The Institute of Public Health in Ireland (IPH) has published new research which suggests that by 2020 the number of adults in the Republic of Ireland who had a stroke in the last twelve months that had been diagnosed by a doctor (a “clinically diagnosed stroke”) is expected to increase by 6,000 people to almost 29,000.
This finding was revealed at the publication of a stroke briefing in St Conal’s Hospital, Letterkenny.
The research was conducted by the Institute of Public Health in Ireland (IPH) in collaboration with the HRB Centre for Diet and Health Research at University College Cork and the Centre of Excellence for Public Health Northern Ireland at Queen’s University Belfast.
It is based on an analysis of the latest national health survey SLÁN that was conducted in 2007.
IPH Associate Director, Prof Kevin Balanda, said that while the actual numbers of people who have had a stroke diagnosed by a doctor is expected to rise, the proportion of the adult population will change only slightly from 0.7% in 2010 to 0.8% in 2020.
Prof Balanda explained that the stroke briefing also contained rates of clinically diagnosed stroke for 32 Local Health Offices in the Republic.
Age, family history, diabetes, high blood pressure, high cholesterol, smoking, unhealthy diet, physical inactivity and alcohol misuse are the main risk factors for stroke.
Consultant in Geriatric Medicine at Letterkenny General Hospital, Dr Ken Mulpeter, outlined the importance of addressing the known risk factors for stroke especially in an ageing population and highlighted the value of early presentation to stroke services of those patients unfortunate to suffer either a TIA or suspected stroke.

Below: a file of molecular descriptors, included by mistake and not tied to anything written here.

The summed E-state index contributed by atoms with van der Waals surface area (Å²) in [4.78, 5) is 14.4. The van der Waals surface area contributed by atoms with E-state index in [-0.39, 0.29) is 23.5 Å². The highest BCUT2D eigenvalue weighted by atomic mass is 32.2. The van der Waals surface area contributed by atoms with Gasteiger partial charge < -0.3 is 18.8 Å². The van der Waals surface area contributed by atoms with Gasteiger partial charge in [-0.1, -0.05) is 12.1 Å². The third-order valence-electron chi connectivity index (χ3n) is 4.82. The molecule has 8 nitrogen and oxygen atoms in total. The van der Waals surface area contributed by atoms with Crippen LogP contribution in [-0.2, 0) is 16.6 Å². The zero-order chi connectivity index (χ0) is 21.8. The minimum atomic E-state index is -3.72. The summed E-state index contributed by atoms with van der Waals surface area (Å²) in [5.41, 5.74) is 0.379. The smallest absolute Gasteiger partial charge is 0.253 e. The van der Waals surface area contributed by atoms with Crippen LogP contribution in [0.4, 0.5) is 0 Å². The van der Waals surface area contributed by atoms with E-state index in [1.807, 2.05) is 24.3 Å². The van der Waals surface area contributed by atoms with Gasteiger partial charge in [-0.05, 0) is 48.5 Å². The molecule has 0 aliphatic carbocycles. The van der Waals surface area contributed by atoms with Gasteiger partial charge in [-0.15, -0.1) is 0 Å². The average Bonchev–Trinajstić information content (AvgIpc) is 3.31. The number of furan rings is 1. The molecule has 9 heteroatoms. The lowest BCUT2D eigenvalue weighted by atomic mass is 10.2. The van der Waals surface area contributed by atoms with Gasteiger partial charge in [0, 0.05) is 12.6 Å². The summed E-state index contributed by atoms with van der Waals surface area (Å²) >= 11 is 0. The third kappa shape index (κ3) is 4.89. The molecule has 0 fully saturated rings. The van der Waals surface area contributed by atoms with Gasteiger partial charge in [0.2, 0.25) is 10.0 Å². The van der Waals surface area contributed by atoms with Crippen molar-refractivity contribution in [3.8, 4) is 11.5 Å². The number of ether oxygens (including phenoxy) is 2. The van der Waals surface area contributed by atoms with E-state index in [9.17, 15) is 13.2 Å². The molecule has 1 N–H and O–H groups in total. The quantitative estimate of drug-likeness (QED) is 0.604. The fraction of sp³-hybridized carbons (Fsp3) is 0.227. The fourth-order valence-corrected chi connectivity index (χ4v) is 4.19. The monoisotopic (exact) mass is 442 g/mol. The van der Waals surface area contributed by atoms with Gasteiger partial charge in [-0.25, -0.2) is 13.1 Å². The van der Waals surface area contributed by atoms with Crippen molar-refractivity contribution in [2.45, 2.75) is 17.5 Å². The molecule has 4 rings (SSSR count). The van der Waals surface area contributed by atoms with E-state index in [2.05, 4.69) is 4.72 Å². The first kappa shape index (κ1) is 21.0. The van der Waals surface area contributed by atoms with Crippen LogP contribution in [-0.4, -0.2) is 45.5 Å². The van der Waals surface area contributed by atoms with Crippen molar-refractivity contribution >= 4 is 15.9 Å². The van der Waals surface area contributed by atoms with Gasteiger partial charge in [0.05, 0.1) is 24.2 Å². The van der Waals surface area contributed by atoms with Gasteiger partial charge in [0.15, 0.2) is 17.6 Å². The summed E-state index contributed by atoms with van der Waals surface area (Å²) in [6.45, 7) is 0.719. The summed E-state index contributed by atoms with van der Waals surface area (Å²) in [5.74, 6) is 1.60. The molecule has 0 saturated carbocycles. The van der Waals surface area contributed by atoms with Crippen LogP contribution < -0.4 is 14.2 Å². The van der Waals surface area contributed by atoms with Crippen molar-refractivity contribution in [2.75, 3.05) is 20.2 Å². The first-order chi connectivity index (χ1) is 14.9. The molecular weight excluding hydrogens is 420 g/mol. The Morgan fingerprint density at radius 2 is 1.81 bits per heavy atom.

“A greater focus on prevention to reduce these risk factors and promote healthier lifestyles will help moderate these increases.
“Prevention programmes should also address social, environmental and other issues that influence the development of stroke and its risk factors.”
Concluding, Prof Balanda explained that the stroke briefing, the latest in a series dealing with diabetes, coronary heart disease, musculoskeletal conditions and other chronic conditions, was developed because “estimates and forecasts of the prevalence of major chronic conditions are essential for the development of healthy and equitable communities.”
He noted that the research was limited by lack of comprehensive and accurate data about risk factors at the local level.